Comparing Primate Proteins
Primary Author: Paul Lock
Teacher, Urbana High School, Urbana, IL
Lesson ObjectivesIn this lesson, students should answer the two following questions:
Overview of Comparing Primate ProteinsThe change or evolution that humans, as a species, have undergone is demonstrated in the fossil record. From the early Australopithecines to Homo habilis, H. erectus, early H. sapiens like Cro-Magnon and finally to our present form , the fossil record shows an accumulation of change.
This change has lead us to a great number of questions. When did these changes occur and what is the path that shows our ancestral forms genealogy? Who were our direct ancestors and what are the side branches? When did this branching occur? Can we learn about the past history of our species by comparing modern organisms to man?
Biologists have begun to use sequences of amino acids in proteins and nucleotide sequences of DNA as an evolutionary clock. Those organisms which have more alterations in their protein sequences are being classified farther away from other organisms in an evolutionary sense when compared to those with more common sequences. In the past Biologists and Paleontologists have used fossils, homologous structures and comparative embryology to help classify organisms and also to try to determine how closely related two organisms actually are.
Scientists have found that certain kinds of protein in different primate species contain many of the same sequences of amino acids (a property called conservation). Also organisms that are similar, seem to have similar biochemistry such as hemoglobin sequence and structure. The similarities of these proteins indicate similarities in the DNA of the organisms. Scientists believe that the more closely two species DNA are, the more closely related they must be. There seems to be a correlation between the number and types of differences and to the phylogenic "closeness" of the organisms compared.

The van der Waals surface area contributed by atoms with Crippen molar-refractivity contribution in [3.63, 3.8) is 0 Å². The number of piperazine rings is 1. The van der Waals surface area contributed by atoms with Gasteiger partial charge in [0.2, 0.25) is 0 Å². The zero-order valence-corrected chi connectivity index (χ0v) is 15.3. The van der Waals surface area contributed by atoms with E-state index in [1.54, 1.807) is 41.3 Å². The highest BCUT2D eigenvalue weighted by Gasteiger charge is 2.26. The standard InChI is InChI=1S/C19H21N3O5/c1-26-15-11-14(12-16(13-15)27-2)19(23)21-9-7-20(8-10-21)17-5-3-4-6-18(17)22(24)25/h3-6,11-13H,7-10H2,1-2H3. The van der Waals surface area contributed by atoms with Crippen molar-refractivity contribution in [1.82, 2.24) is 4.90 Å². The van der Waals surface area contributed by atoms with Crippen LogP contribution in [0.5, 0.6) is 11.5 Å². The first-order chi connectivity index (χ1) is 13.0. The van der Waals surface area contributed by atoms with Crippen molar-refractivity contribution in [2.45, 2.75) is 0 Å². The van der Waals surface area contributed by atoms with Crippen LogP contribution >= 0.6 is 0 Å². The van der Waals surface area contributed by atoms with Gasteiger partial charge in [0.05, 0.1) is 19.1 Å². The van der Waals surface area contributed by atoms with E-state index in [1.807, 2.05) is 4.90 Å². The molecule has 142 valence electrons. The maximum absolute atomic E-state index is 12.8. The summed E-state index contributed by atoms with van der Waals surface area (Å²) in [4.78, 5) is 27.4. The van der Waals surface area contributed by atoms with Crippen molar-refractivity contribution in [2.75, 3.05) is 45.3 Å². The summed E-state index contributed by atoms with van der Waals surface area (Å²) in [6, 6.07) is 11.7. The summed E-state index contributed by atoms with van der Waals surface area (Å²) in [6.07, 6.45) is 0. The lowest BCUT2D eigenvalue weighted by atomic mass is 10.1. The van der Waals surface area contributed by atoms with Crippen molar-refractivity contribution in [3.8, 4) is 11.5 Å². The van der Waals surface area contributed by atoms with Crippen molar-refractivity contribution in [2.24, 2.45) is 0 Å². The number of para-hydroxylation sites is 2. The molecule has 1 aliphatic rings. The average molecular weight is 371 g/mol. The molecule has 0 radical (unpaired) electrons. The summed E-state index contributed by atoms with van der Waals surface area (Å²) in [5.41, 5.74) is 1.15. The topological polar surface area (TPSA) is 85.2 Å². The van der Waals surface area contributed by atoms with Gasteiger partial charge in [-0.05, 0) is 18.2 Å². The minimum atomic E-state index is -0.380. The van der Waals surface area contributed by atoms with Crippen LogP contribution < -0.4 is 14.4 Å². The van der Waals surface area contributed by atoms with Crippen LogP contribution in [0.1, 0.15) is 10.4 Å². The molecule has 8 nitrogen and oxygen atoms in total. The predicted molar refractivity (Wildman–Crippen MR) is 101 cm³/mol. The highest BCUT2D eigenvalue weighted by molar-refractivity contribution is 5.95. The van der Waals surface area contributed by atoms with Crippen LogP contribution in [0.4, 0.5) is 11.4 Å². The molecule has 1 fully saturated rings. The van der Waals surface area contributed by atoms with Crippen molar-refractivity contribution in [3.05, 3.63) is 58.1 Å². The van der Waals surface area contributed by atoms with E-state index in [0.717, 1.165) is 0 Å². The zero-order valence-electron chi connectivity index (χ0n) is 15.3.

DeVries theory of mutations provided an explanation as to how the variations within a species (and from species to species) could occur. Changes in the sequence of the hereditary material (DNA nucleotides) lead to alterations in the structures and functions of the organism ( or protein). Some changes were bad and lead to disorders or death, some had no effect as the actual protein sequence was left unaltered and a rare few mutations actually made the organism better at competing in their environment.